… his look of mischief when he finally agreed to buy a puppy.

 … his look of surprise when he was honored as a school volunteer.

 … his look of sincerity when he says, “You’re beautiful. I love you.”

 … his look of aggravation when he offered his protection and you refused it.

Is that what I did?

Yes, that’s what you did.

But it’s hard to say, “I’m sorry,” when you’re not practiced at it…. That is, since I didn’t make use of the many opportunities that have presented themselves over the years…. I mean, it’s really challenging to tell someone I love – but who I’m extremely irritated with … okay, my bad.

I really was sorry. And I told him so.


“I acknowledged my sin to you,
and my iniquity I have not hidden.
I said, ‘I will confess my transgressions to the Lord,’
and you forgave the iniquity of my sin.”

(Psalm 32:5)



Are you practiced at saying, “I’m sorry”? Is there someone in your life who needs your forgiveness … maybe an apology as well? Think about it – and follow through. Then God will forgive the iniquity of your sin. But He won’t if you don’t! (Find it in Matthew 6:15.)




16. Happy Feet!

 “In those holy fields 
 Over whose acres walked those blessed feet.
 Which fourteen hundred years ago were nail’d
 For our advantage, on the bitter cross.”
— William Shakespeare, Henry IV


I met Jim Brunotte on a Sunday morning in the early 1990s. It was hard to miss the Vietnam veteran traversing the church parking lot in his motorized wheelchair with his lovely wife by his side. Then in 1995, when I heard that he’d made a return journey to that war-ravaged country, I had to hear more about the experience.

Jim and I met to chat, and he told me about his pilgrimage to An Xuan — the village where a land mine explosion had taken both legs below his knees, his left arm below the elbow, and his right eye. But even more devastating, he had lost a treasured friend.

As a team member of Point Man International Ministries (aided by the Red Cross), Jim’s primary reason for the return visit was to take medical supplies and Bibles into the country. However, he quickly discovered that God had personal blessings planned for him as well.

Accompanied by his team members, Jim visited a leper colony where there were only 210 beds for 540 patients. Ten men without feet shared one wheelchair. In the psychiatric ward, each of sixteen poorly ventilated rooms was furnished with one cot.

The first mysterious blessing manifested in the form of a brand new money belt, which Jim purchased in San Francisco at the start of the mission. When he had unzipped the hidden pocket for the first time, he discovered fourteen brand new $100 bills! He had no idea how the money had gotten there, but the windfall helped provide the leper colony with 30 Vietnamese Bibles, 500 gospel tracts, and fans for all sixteen rooms in the hospital’s psychiatric ward.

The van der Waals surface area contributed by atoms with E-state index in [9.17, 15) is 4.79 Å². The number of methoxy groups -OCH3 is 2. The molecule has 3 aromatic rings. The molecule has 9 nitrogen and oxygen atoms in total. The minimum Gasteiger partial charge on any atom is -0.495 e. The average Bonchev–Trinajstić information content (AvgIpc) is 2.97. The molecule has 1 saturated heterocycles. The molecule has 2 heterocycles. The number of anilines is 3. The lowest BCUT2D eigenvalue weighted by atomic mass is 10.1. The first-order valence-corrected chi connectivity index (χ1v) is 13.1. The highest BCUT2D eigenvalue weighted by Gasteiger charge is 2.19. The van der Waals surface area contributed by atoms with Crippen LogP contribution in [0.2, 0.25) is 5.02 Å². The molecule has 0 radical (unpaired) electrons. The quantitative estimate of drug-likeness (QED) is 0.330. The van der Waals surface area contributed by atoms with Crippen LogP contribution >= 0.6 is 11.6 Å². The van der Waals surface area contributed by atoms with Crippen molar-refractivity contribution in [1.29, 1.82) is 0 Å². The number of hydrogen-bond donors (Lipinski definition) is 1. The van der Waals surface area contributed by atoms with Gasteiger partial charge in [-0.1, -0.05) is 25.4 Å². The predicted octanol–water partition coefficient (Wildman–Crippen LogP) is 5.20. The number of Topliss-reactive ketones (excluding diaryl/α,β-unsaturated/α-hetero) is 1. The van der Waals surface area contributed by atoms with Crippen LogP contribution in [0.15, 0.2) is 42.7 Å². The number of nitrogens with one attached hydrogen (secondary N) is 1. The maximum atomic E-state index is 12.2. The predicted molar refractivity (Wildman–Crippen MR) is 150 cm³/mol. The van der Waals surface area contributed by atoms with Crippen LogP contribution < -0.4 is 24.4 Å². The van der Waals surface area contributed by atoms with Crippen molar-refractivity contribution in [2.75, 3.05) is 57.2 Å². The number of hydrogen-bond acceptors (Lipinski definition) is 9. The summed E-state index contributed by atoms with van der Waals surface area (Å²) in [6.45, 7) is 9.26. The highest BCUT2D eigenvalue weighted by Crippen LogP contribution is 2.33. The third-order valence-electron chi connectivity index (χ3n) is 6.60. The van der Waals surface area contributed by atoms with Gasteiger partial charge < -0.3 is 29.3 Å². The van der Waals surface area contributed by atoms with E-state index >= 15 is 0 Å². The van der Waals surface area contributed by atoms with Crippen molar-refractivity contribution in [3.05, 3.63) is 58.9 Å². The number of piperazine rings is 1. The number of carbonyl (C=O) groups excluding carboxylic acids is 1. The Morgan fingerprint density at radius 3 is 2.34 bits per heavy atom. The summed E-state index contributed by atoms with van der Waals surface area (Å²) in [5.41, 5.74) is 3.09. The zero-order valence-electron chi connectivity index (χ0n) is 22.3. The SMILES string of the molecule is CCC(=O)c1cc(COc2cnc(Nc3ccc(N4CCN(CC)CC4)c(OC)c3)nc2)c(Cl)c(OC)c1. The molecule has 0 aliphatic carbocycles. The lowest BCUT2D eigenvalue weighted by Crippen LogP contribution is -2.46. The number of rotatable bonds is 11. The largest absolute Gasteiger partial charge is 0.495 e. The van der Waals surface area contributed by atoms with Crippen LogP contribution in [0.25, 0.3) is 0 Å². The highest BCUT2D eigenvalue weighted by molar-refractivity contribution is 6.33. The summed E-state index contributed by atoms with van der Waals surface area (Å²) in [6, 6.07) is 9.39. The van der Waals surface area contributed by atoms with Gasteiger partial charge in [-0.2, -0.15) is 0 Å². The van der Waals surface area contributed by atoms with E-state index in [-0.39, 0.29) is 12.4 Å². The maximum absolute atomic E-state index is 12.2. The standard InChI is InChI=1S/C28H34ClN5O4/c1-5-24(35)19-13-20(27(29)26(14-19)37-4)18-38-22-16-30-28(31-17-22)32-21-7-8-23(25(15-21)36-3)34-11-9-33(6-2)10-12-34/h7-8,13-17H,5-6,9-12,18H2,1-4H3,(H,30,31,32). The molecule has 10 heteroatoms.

That wasn’t the only miracle that Jim experienced. Because he was unable to recall the last 48 hours preceding the bomb blast, he had been forced to rely on the officially documented account for details of the incident. For years he had pleaded with God to restore that missing window of memory so he could find peace.

Then, about six months before the return trip, a sudden flashback helped Jim realize that the military documentation was incorrect.  But he had no way to prove it. So when a man approached him in An Xuan Village and said, “My brother Muon served with you,” Jim knew that his suspicions could be confirmed.

Muon had been on site at the moment when the bomb blast had completely changed Jim’s life, and Muon’s brother was able to arrange for the two men to meet. Jim learned that for eleven years Muon had run for his life, managing to escape the communist regime, which had taken over after U.S. troops were removed. Then he’d spent two years in a re-education camp. At the time of his reunion with Jim, Muon was married and worked in a rice field for $15.00 a month.

For 27 years, Muon had carried with him five war photos and about 80 negatives. He gave them all to Jim. And as he recognized people and buildings, memories of the lost 48 hours were restored. Jim realized that after the explosion, Muon was instrumental in getting him airlifted to a medical facility!